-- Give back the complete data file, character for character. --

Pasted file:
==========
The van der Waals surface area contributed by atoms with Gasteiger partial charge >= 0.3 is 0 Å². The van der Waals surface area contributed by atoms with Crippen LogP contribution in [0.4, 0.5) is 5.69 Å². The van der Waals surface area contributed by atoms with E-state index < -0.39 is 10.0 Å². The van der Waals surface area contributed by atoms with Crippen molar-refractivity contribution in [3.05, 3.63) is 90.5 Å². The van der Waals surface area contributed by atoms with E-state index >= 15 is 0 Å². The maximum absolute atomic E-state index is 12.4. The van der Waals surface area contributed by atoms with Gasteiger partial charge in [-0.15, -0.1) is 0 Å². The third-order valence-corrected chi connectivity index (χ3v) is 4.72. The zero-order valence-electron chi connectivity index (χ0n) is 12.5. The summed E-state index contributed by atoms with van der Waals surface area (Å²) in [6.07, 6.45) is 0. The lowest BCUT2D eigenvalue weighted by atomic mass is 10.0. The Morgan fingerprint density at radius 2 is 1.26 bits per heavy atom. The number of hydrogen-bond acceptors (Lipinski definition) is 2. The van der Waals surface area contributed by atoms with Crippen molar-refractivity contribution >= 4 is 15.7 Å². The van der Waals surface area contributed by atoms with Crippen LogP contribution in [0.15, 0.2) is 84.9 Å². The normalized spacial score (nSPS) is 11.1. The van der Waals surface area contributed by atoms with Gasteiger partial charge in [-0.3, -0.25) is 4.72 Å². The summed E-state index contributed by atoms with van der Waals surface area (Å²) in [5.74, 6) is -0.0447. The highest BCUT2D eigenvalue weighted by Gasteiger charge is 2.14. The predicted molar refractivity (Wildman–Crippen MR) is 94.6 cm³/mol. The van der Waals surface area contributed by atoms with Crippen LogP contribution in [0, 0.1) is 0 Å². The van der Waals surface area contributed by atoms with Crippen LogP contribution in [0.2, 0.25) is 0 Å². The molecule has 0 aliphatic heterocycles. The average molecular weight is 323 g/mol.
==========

The van der Waals surface area contributed by atoms with Gasteiger partial charge >= 0.3 is 0 Å². The van der Waals surface area contributed by atoms with Crippen LogP contribution in [0.4, 0.5) is 5.69 Å². The van der Waals surface area contributed by atoms with E-state index < -0.39 is 10.0 Å². The van der Waals surface area contributed by atoms with Crippen molar-refractivity contribution in [3.05, 3.63) is 90.5 Å². The van der Waals surface area contributed by atoms with E-state index >= 15 is 0 Å². The maximum absolute atomic E-state index is 12.4. The van der Waals surface area contributed by atoms with Gasteiger partial charge in [-0.15, -0.1) is 0 Å². The third-order valence-corrected chi connectivity index (χ3v) is 4.72. The zero-order valence-electron chi connectivity index (χ0n) is 12.5. The summed E-state index contributed by atoms with van der Waals surface area (Å²) in [6.07, 6.45) is 0. The lowest BCUT2D eigenvalue weighted by atomic mass is 10.0. The Morgan fingerprint density at radius 2 is 1.26 bits per heavy atom. The number of hydrogen-bond acceptors (Lipinski definition) is 2. The van der Waals surface area contributed by atoms with Crippen molar-refractivity contribution >= 4 is 15.7 Å². The van der Waals surface area contributed by atoms with Crippen LogP contribution in [0.15, 0.2) is 84.9 Å². The normalized spacial score (nSPS) is 11.1. The van der Waals surface area contributed by atoms with Gasteiger partial charge in [-0.3, -0.25) is 4.72 Å². The summed E-state index contributed by atoms with van der Waals surface area (Å²) in [5.74, 6) is -0.0447. The highest BCUT2D eigenvalue weighted by Gasteiger charge is 2.14. The predicted molar refractivity (Wildman–Crippen MR) is 94.6 cm³/mol. The van der Waals surface area contributed by atoms with Crippen LogP contribution in [0, 0.1) is 0 Å². The van der Waals surface area contributed by atoms with Crippen LogP contribution in [0.2, 0.25) is 0 Å². The molecule has 0 aliphatic heterocycles. The average molecular weight is 323 g/mol.